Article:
During his lifetime, novelist Vince Flynn created one of the most popular and cutthroat counterterrorism agents in literary history, Mitch Rapp. The character appeared in 15 books, two of which were published after Flynn’s death in 2013; both those novels were written by Kyle Mills.
The Rapp character has finally clawed his way from the page to the big screen, with an adaptation starring Dylan O’Brien and Michael Keaton to be released Sept. 15. A trailer dropped this week.
Flynn was a conservative standout among novelists, always willing to take the very real threat of Middle Eastern terrorism head on. "American Assassin," if adapted faithfully, will make for a very different kind of Hollywood production.
In honor of Flynn's tough-as-nails creation getting the Hollywood treatment, here's a look at five other conservative novels and their right-leaning heroes, who deserve similar blockbuster treatment.
"Hot Springs" (Earl Swagger series). Stephen Hunter was the Pulitzer Prize-winning film critic for The Washington Post from 1997 to 2008 by day. By night, he cranked out some of the best action thrillers on the market.
Hunter's writing has reflected a particular affinity for and a knowledge of firearms. His most famous character, Bob Lee Swagger, was the subject of the 2007 movie "Shooter," as well as the USA Network television series of the same name.
Bob Lee Swagger's father, Earl Swagger, was also the subject of three popular novels by Hunter: "Hot Springs," "Pale Horse Coming," and "Havana." Producer Harvey Weinstein ("Django Unchained," "Pulp Fiction") bought the film rights, and Bill Bob Thornton was attached to star at one point; but the project has been dormant since then.
Earl Swagger is a 1940s Arkansas sheriff and World War II veteran who doles out justice without concern for politics. He's an old-school figure of machismo — someone John Wayne would have once been cast to play in a film.
"Hidden Order" (Scot Harvath series). Harvath stars in 16 novels by Brad Thor. The counterterrorism agent often takes on radical Islam — which is largely why Hollywood hasn't brought a film series to fruition from these best-selling novels.
"Hidden Order" is a unique read in that Thor and his central character take on the American government. They specifically go after the corrupt Federal Reserve, long a target of such fiscal conservatives as GOP Sen. Rand Paul of Kentucky and his father, former Texas congressman and presidential candidate Ron Paul.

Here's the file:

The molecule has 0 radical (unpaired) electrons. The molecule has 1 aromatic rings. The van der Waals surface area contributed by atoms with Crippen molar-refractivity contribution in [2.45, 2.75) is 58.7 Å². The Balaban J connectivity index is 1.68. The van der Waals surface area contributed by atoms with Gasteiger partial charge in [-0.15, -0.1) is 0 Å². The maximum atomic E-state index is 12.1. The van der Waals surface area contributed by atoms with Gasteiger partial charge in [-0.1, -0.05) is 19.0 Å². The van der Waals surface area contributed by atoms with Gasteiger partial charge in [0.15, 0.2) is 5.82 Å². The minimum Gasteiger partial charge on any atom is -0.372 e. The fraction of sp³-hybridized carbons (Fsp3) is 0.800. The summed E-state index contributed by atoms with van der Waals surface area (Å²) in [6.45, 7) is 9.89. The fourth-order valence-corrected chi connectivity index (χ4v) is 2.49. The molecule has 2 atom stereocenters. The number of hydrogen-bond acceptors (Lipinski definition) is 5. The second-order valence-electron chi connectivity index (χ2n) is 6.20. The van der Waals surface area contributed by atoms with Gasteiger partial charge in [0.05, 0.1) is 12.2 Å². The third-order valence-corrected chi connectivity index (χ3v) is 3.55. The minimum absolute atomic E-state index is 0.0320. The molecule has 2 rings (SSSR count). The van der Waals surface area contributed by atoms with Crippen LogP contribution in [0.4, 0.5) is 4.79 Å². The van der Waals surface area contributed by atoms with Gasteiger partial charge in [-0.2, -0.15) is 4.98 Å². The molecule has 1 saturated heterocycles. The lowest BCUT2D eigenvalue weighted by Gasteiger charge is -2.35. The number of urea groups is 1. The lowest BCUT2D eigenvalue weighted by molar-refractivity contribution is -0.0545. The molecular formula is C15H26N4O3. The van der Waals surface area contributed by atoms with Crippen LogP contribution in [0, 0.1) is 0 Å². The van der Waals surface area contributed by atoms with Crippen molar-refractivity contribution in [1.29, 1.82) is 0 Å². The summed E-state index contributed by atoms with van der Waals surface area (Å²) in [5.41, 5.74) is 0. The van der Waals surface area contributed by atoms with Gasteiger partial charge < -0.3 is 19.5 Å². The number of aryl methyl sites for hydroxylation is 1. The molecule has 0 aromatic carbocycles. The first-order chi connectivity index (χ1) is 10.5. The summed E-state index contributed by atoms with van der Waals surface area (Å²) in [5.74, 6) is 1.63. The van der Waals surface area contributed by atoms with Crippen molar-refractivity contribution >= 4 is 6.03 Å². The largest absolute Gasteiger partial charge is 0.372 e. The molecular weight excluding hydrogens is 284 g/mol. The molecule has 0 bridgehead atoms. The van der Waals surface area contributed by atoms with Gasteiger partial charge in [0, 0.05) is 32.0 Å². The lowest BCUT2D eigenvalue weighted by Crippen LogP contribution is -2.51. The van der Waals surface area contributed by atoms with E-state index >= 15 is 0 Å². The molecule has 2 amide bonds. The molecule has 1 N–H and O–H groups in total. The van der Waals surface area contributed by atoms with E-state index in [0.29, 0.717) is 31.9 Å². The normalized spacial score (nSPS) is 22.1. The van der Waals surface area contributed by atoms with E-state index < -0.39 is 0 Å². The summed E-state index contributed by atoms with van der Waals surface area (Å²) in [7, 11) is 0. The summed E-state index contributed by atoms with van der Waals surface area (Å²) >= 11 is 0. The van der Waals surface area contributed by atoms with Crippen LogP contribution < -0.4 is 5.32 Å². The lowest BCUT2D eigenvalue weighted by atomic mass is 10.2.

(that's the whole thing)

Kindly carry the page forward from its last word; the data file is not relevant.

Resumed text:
"The Last Thing I Remember" (Homelander series). Andrew Klavan has written such best-selling adult novels as "Empire of Lies" and "True Crime," adapted into a movie by Clint Eastwood — but Klavan has recently focused much of his attention on young adult fiction.
The "Homelander" series consists of four books and follows the openly Christian Charlie West, who is stuck in the middle of a conspiracy theory without knowing how or why he got there. If Hollywood were ever to show interest, the books would provide a good opportunity to present a faith-based character as a protagonist in an action-packed franchise.
"Atlas Shrugged." Though Ayn Rand's magnum opus was already adapted into three movies, they were independently financed affairs that could never quite live up to the novel's epic scope.
Widely known as the second best-selling book behind the Bible, "Atlas Shrugged" provides an opportunity for filmmakers to present many larger-than-life heroes, who would go on to inspire artists like Zack Snyder ("Batman v Superman," "Watchmen") and Frank Miller ("Sin City," "The Spirit").
The book is not just a takedown of the gangster-like tactics of the government (which have become even more relevant than in 1957); it's a breakdown of individualism and what made great people accomplish things that seemed to defy the limits of humanity.
"Holy Terror." This work took heavy fire when it was first released in 2011; it was conceived as a Batman-centric graphic novel. But Frank Miller ("The Dark Knight Returns," "Sin City") changed both his character and his publisher when he realized how darkly inspired by real events the book was becoming.
Miller, a New Yorker, wrote the book in the wake of 9/11; he targeted al-Qaida through the character of The Fixer. It's a ruthless and fast-paced book that took heat for being Islamophobic. Miller defended the book, saying it reflected the same sort of pro-American stance that Marvel comics published during World War II, when Captain America took on the Nazis.
It's a brutally honest graphic novel that dives into the feelings of fear, anger and revenge American citizens had after the terror attacks of 9/11.
It also made no apologies for the enemy, which may have earned it some hate from more politically correct readers. But the book also gained fans among those who saw America's Sept. 11 attackers as pure evil.